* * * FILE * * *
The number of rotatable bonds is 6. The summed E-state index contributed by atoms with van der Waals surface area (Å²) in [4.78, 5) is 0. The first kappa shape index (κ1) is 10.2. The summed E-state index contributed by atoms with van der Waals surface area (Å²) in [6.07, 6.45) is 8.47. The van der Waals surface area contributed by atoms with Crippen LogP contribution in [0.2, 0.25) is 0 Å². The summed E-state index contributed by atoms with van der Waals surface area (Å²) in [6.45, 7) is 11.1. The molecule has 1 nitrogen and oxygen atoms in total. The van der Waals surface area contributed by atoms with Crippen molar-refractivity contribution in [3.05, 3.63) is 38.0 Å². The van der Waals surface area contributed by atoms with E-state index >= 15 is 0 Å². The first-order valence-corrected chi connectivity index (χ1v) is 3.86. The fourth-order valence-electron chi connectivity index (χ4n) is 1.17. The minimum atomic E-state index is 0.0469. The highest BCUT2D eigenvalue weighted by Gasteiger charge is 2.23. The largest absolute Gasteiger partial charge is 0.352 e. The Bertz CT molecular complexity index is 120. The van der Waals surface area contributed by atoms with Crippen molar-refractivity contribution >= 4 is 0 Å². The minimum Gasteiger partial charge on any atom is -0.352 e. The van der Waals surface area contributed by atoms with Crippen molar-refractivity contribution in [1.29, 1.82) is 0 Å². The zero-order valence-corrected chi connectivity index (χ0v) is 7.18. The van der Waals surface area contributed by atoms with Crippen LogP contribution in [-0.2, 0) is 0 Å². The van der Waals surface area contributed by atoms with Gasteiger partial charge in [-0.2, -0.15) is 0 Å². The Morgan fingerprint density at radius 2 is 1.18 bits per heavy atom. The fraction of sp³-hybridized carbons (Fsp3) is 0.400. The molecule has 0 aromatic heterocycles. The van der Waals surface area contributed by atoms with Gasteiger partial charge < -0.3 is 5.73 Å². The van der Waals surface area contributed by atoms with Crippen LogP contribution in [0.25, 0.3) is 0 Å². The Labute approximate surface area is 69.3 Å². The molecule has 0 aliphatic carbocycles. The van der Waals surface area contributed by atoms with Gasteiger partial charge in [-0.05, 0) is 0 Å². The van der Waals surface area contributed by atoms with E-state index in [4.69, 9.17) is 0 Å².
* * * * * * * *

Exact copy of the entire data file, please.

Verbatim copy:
The number of rotatable bonds is 6. The summed E-state index contributed by atoms with van der Waals surface area (Å²) in [4.78, 5) is 0. The first kappa shape index (κ1) is 10.2. The summed E-state index contributed by atoms with van der Waals surface area (Å²) in [6.07, 6.45) is 8.47. The van der Waals surface area contributed by atoms with Crippen LogP contribution in [0.2, 0.25) is 0 Å². The summed E-state index contributed by atoms with van der Waals surface area (Å²) in [6.45, 7) is 11.1. The molecule has 1 nitrogen and oxygen atoms in total. The van der Waals surface area contributed by atoms with Crippen molar-refractivity contribution in [3.05, 3.63) is 38.0 Å². The van der Waals surface area contributed by atoms with E-state index >= 15 is 0 Å². The first-order valence-corrected chi connectivity index (χ1v) is 3.86. The fourth-order valence-electron chi connectivity index (χ4n) is 1.17. The minimum atomic E-state index is 0.0469. The highest BCUT2D eigenvalue weighted by Gasteiger charge is 2.23. The largest absolute Gasteiger partial charge is 0.352 e. The Bertz CT molecular complexity index is 120. The van der Waals surface area contributed by atoms with Crippen molar-refractivity contribution >= 4 is 0 Å². The minimum Gasteiger partial charge on any atom is -0.352 e. The van der Waals surface area contributed by atoms with Crippen molar-refractivity contribution in [1.29, 1.82) is 0 Å². The zero-order valence-corrected chi connectivity index (χ0v) is 7.18. The van der Waals surface area contributed by atoms with Crippen LogP contribution in [-0.2, 0) is 0 Å². The van der Waals surface area contributed by atoms with Gasteiger partial charge in [-0.2, -0.15) is 0 Å². The Morgan fingerprint density at radius 2 is 1.18 bits per heavy atom. The fraction of sp³-hybridized carbons (Fsp3) is 0.400. The molecule has 0 aromatic heterocycles. The van der Waals surface area contributed by atoms with Gasteiger partial charge < -0.3 is 5.73 Å². The van der Waals surface area contributed by atoms with Crippen LogP contribution in [0.25, 0.3) is 0 Å². The Labute approximate surface area is 69.3 Å². The molecule has 0 aliphatic carbocycles. The van der Waals surface area contributed by atoms with Gasteiger partial charge in [-0.05, 0) is 0 Å². The van der Waals surface area contributed by atoms with E-state index in [4.69, 9.17) is 0 Å².